Pulling over for funeral processions a time-honoured P.E.I. tradition

Slowing down for funeral processions is not only tradition on P.E.I., it's also the law — the only province with such legislation. But Islanders take it one step further — many actually pull over as a sign of respect.

P.E.I. is the only province with a law requiring drivers to slow down

P.E.I. drivers approaching a funeral procession are required to slow to half the posted speed limit, but many Islanders go one step further and pull over to the roadside. (Pat Martel/CBC)

As the mourners file out of the funeral home, I climb into the lead car in the procession — just ahead of the hearse — with driver Kevin Gallant, owner of Hennessey Cutcliffe Charlottetown Funeral Home. 

As we leave the funeral home parking lot, Gallant edges out onto the street, making sure traffic has stopped in both directions. Now begins the final journey for the deceased to a church service in a village 28 kilometres away.

Traditions go by the wayside but I think this is one that's really ingrained in us.— Kevin Gallant

I have a front seat view of a respectful tradition that has been carried on since the horse and buggy days on P.E.I. 

'Since the horse and buggy days'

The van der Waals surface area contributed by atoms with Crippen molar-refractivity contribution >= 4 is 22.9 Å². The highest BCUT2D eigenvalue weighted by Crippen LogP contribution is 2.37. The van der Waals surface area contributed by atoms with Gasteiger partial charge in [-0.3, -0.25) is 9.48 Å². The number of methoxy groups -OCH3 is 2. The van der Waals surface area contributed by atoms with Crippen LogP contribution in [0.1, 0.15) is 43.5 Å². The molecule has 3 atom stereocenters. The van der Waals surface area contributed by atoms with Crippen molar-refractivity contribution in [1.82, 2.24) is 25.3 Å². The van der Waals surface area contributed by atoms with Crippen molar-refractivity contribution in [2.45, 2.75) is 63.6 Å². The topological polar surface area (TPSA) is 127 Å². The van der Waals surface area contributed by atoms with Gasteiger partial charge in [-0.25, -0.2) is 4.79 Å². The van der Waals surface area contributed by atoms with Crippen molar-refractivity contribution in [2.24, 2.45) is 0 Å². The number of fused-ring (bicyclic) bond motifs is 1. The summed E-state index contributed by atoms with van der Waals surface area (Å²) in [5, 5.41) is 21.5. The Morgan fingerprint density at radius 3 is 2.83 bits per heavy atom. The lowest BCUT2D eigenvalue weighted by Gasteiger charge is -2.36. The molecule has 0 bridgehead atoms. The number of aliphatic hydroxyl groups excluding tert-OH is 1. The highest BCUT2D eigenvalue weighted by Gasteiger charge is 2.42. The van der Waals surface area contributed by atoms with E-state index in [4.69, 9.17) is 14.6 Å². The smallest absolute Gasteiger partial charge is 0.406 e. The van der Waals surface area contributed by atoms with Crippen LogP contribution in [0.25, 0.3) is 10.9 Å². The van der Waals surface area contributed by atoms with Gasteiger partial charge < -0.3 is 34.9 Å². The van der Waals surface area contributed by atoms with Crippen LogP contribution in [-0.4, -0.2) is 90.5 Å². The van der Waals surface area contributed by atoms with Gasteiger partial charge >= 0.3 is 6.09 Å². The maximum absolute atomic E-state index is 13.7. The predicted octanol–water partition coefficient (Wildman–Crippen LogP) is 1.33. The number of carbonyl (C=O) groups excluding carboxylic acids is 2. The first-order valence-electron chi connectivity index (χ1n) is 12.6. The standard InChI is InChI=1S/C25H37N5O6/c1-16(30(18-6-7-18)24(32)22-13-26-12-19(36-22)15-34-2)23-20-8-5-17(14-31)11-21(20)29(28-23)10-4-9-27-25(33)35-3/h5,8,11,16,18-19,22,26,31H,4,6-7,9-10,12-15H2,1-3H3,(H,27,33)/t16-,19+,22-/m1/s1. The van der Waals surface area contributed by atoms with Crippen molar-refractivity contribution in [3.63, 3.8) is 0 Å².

Prince Edward Island is the only province in Canada where drivers are required to slow down when approaching a funeral procession. 

'Traditions go by the wayside but I think this is one that's really ingrained in us,' says driver Kevin Gallant. (Pat Martel/CBC)

But most Islanders go one step further to show their respect for the deceased. Many actually pull over to the side of the road until the  procession passes.

"It's just support from the community for the family," said Gallant.

"These are people that don't know who the deceased is, but they're still pulling over in a show of respect."

That's important for the grieving family, he said.

"This is [their] mom or dad or brother or sister," Gallant said. "It's probably one of the most difficult times."

 'Worked itself into the Highway Traffic Act'

"I think it probably started as a tradition, and it has worked itself into the Highway Traffic Act," said Graham Miner, director of the province's Highway Safety Division.

'You're trying to make sure everybody gets through and you're always sort of looking in your rearview mirror,' says Gallant. (Pat Martel/CBC)

"It's certainly a nice tradition in P.E.I.," Miner said. 

Not all Island drivers slow down or pull over, but Gallant doesn't believe it's intentional.

"I know we're not quite as fast-paced as some of the bigger centres for sure — but I mean people always have somewhere to go, they're always in a hurry. I think they just don't see the funeral procession coming," he said.

From my vantage point in the front seat I see most cars do pull over but at one point, six out of seven cars pass by without slowing.

"But if you look in your rearview mirror, you can see that they've realized that it's a funeral procession, you'll see them pulling over to the side of the road usually by the time they see the hearse," Gallant points out. And he's right — all of the cars do pull over. 

'Chaos for the person behind'

There's one thing drivers should not do when approaching a funeral procession, Gallant said.

Lead cars in funeral processions now have a flashing purple light on top. (Pat Martel/CBC)